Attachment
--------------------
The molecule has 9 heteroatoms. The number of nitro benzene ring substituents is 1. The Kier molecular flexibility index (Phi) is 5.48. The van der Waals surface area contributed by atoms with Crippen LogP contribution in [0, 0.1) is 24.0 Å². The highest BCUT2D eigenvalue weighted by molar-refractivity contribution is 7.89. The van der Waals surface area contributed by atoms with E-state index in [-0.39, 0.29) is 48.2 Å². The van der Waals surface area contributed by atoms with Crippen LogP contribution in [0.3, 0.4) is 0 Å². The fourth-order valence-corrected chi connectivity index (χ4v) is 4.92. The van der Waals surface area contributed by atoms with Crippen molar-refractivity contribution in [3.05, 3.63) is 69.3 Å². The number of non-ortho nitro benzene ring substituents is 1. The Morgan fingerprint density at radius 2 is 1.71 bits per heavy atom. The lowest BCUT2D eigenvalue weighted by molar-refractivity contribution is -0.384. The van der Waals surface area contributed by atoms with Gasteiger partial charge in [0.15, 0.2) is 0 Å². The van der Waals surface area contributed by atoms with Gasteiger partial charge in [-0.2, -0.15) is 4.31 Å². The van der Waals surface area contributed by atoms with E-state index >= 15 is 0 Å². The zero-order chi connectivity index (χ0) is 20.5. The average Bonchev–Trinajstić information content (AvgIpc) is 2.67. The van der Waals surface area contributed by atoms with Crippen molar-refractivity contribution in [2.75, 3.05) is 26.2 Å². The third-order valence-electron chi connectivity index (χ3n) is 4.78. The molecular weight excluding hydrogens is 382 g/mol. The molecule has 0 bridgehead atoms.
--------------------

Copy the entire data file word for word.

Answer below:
The molecule has 9 heteroatoms. The number of nitro benzene ring substituents is 1. The Kier molecular flexibility index (Phi) is 5.48. The van der Waals surface area contributed by atoms with Crippen LogP contribution in [0, 0.1) is 24.0 Å². The highest BCUT2D eigenvalue weighted by molar-refractivity contribution is 7.89. The van der Waals surface area contributed by atoms with E-state index in [-0.39, 0.29) is 48.2 Å². The van der Waals surface area contributed by atoms with Crippen LogP contribution in [0.3, 0.4) is 0 Å². The fourth-order valence-corrected chi connectivity index (χ4v) is 4.92. The van der Waals surface area contributed by atoms with Crippen molar-refractivity contribution in [3.05, 3.63) is 69.3 Å². The number of non-ortho nitro benzene ring substituents is 1. The Morgan fingerprint density at radius 2 is 1.71 bits per heavy atom. The lowest BCUT2D eigenvalue weighted by molar-refractivity contribution is -0.384. The van der Waals surface area contributed by atoms with Gasteiger partial charge in [0.15, 0.2) is 0 Å². The van der Waals surface area contributed by atoms with Gasteiger partial charge in [-0.2, -0.15) is 4.31 Å². The van der Waals surface area contributed by atoms with E-state index >= 15 is 0 Å². The zero-order chi connectivity index (χ0) is 20.5. The average Bonchev–Trinajstić information content (AvgIpc) is 2.67. The van der Waals surface area contributed by atoms with Crippen molar-refractivity contribution in [2.75, 3.05) is 26.2 Å². The third-order valence-electron chi connectivity index (χ3n) is 4.78. The molecular weight excluding hydrogens is 382 g/mol. The molecule has 0 bridgehead atoms.